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How proper nutrition affects your mood

When it comes to your mental health, there may be more to the old adage "go with your gut" than you think. That's because our gut is connected to our brain, courtesy of one of the largest nerves in our body - the vagus nerve. This wandering nerve goes straight from our brain to our gut, infusing other vital organs along the way. So, when your stomach is upset or doesn't have the proper nutrition, it can influence how you feel.

"Your gut is essentially your second brain," said Taylor Bruner, Moda Health's Supervisor of Wellness and Operations. "If you're not treating your gut the way that you should, it can impact the way your brain functions, generally. And it works both ways. If something stresses you out and your stomach gets all tied up in a knot, it will influence your brain. Maintaining gut stability through proper nutrition can reduce inflammation, which upsets the gut area. Just knowing that your brain and gut are connected tells you that eating healthy foods support a healthy brain."

Taylor says a healthy diet can have a positive impact on the different bacteria in your gut. For example, foods like fruits, vegetables, fiber and healthy fats fuel the gut's bacteria (also known as the microbiome), contributing to healthy gut bacteria while removing deficiencies to support mental health. At the same time, limiting or replacing processed sugar and processed foods with healthy alternatives can help you maintain stable blood sugar. Together, they are good for coating our nerves and helping our brain function appropriately.

"Nutrition is the fuel your body needs to function properly," she said. "If we are deficient in vitamins B and D, we may become more anxious with our interactions with other people. It can also make us more prone to depression or seasonal depression. The B vitamins are present in lots of whole grains, which are a great source of fiber that helps keep our blood pressure stable and fuels the healthy gut bacteria. That's why paying attention to the foods we eat is so important. They all work in tandem."

Challenges during the pandemic

How does the COVID-19 pandemic fit into all of this? Taylor says our emotional resilience to COVID is very low because we keep getting hit with things that we can't control to maintain our mental health and wellbeing. Having a structure and knowing what to expect infuses our mental health. It also prevents us from making split moment decisions such as reaching for a candy bar when we otherwise wouldn't.

"Doing little things is the root of nutrition behavioral change, in general, that supports our bigger being," she said. "It doesn't have to be a total revamp of everything you've always been doing. It can be just a couple of little things that you may have not been aware of that can make a big impact. Maintaining it over time can really support your mental health and your whole health."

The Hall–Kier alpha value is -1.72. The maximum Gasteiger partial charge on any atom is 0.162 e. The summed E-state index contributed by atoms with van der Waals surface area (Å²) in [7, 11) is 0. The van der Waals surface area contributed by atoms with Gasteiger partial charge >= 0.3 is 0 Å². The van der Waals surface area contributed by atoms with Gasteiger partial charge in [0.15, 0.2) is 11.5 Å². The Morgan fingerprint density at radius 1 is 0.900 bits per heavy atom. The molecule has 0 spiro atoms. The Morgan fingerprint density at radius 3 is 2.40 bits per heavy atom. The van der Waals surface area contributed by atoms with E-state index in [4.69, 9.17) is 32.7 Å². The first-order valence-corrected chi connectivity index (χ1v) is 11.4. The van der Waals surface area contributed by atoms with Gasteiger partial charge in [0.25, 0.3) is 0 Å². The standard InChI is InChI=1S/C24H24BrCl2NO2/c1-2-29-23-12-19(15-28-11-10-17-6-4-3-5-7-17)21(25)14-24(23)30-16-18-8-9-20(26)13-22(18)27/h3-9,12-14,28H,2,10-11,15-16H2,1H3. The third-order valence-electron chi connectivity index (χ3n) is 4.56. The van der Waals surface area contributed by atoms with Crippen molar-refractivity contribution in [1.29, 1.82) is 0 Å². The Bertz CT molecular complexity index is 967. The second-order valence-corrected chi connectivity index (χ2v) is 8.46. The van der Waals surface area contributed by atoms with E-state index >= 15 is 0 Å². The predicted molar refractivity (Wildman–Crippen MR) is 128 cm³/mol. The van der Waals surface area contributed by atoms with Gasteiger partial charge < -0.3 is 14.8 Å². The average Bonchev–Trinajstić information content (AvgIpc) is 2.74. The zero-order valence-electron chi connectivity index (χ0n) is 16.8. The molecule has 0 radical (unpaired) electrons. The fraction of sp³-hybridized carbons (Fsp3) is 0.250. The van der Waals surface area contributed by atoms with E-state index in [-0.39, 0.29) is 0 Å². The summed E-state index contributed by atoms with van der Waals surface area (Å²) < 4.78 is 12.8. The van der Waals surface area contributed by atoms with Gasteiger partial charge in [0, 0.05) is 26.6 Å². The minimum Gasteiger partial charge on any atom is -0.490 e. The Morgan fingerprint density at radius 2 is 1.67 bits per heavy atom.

Slow and steady

While proper nutrition is important, Taylor says people should not expect to see changes overnight. The impact of eating healthy takes time.

"With nutrition, it's slow and steady that wins the race," she said. "There are some changes that can make an impact, but it's hard for people to see that because it's over time that you really see the changes in your health."

Taylor shared some superfoods that help boost your brain power, including:

  • Green tea: Green tea includes Gabba, a compound that helps with mental health. It doesn't give you jolts of caffeine that result in highs and lows with coffee. Instead, it helps you relax over a longer period of time.
  • Fruits and veggies: Fruits and veggies are a great source of nutrients that can help increase your mood in the moment. Plus, they've got great natural sugars that can boost your energy.
  • Dark chocolate: Dark chocolate contains nutrients, antioxidants and magnesium, with little sugar. The higher the cocoa content (60% and above), the more it relaxes your whole system. It's a nice way to unwind. The general rule is the more bitter, the better.
  • Healthy fats: Foods like avocado, cheese, whole eggs, fatty fish, nuts and high-fat dairy products are loaded with nutrients that are good for the body, gut and mind.
  • Water: Water is something that shouldn't be overlooked for improving our mood. Taylor says we can get stressed out when we're dehydrated because we don't recognize that we are dehydrated. Water also stimulates other processes in the body that might otherwise make you feel like you are experiencing stress. A tall glass of water is helpful for your body and your mind.
  • Movement: While many of us remain at home, things like breathing techniques, stretching, taking walks or meditation are healthy activities for releasing stress and boosting your mental health.

Incremental changes

Whatever you do to help improve your mental health, Taylor believes the most important thing is to get started. Maintaining movement, no matter your fitness level, is progress in the right direction for both your body and mind.

"To have a sustainable change to your overall system, consistency is key in whatever behavioral change we make," she said. "Doing something rather than not doing something is always helpful. If you can do it just two times a week, you've done it two times. And that's progress. It doesn't have to be an all or nothing kind of a thing. Whatever you're striving for, consistent change starts with making small, incremental changes."

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We have exciting news to share. ODS is changing its name to Moda Health.

Moda comes from the latin term "modus" and means "a way". We picked it because that's what we are here to do: help our communities find a way to better health.

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